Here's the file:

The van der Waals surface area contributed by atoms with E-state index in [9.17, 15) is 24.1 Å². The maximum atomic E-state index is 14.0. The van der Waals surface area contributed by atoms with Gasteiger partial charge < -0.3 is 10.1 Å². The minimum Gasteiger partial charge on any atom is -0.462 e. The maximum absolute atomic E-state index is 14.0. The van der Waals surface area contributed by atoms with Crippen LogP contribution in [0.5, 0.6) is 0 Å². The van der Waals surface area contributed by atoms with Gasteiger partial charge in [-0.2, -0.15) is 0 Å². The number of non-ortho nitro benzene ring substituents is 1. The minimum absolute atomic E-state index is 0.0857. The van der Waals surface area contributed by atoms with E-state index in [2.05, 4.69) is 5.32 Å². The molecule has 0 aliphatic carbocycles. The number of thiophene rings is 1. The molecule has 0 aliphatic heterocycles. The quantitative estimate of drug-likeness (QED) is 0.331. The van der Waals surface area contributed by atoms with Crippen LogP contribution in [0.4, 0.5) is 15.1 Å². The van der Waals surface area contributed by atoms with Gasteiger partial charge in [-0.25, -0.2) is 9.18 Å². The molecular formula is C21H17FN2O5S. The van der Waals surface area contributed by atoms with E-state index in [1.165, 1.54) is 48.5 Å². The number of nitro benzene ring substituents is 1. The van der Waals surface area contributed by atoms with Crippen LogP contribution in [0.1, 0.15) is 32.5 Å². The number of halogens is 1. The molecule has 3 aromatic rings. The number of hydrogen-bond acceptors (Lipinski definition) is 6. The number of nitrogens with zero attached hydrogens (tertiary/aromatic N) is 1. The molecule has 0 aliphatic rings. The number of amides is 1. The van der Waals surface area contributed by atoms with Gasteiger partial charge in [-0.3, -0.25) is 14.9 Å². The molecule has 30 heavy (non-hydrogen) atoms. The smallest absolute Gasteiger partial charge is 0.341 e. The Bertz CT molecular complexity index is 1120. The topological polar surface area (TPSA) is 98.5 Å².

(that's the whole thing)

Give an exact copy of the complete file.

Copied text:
The van der Waals surface area contributed by atoms with E-state index in [9.17, 15) is 24.1 Å². The maximum atomic E-state index is 14.0. The van der Waals surface area contributed by atoms with Gasteiger partial charge < -0.3 is 10.1 Å². The minimum Gasteiger partial charge on any atom is -0.462 e. The maximum absolute atomic E-state index is 14.0. The van der Waals surface area contributed by atoms with Crippen LogP contribution in [0.5, 0.6) is 0 Å². The van der Waals surface area contributed by atoms with Gasteiger partial charge in [-0.2, -0.15) is 0 Å². The number of non-ortho nitro benzene ring substituents is 1. The minimum absolute atomic E-state index is 0.0857. The van der Waals surface area contributed by atoms with E-state index in [2.05, 4.69) is 5.32 Å². The molecule has 0 aliphatic carbocycles. The number of thiophene rings is 1. The molecule has 0 aliphatic heterocycles. The quantitative estimate of drug-likeness (QED) is 0.331. The van der Waals surface area contributed by atoms with Crippen LogP contribution in [0.4, 0.5) is 15.1 Å². The van der Waals surface area contributed by atoms with Gasteiger partial charge in [-0.25, -0.2) is 9.18 Å². The molecular formula is C21H17FN2O5S. The van der Waals surface area contributed by atoms with E-state index in [1.165, 1.54) is 48.5 Å². The number of nitro benzene ring substituents is 1. The van der Waals surface area contributed by atoms with Crippen LogP contribution in [0.1, 0.15) is 32.5 Å². The number of halogens is 1. The molecule has 3 aromatic rings. The number of hydrogen-bond acceptors (Lipinski definition) is 6. The number of nitrogens with zero attached hydrogens (tertiary/aromatic N) is 1. The molecule has 0 aliphatic rings. The number of amides is 1. The van der Waals surface area contributed by atoms with Gasteiger partial charge in [-0.3, -0.25) is 14.9 Å². The molecule has 30 heavy (non-hydrogen) atoms. The smallest absolute Gasteiger partial charge is 0.341 e. The Bertz CT molecular complexity index is 1120. The topological polar surface area (TPSA) is 98.5 Å².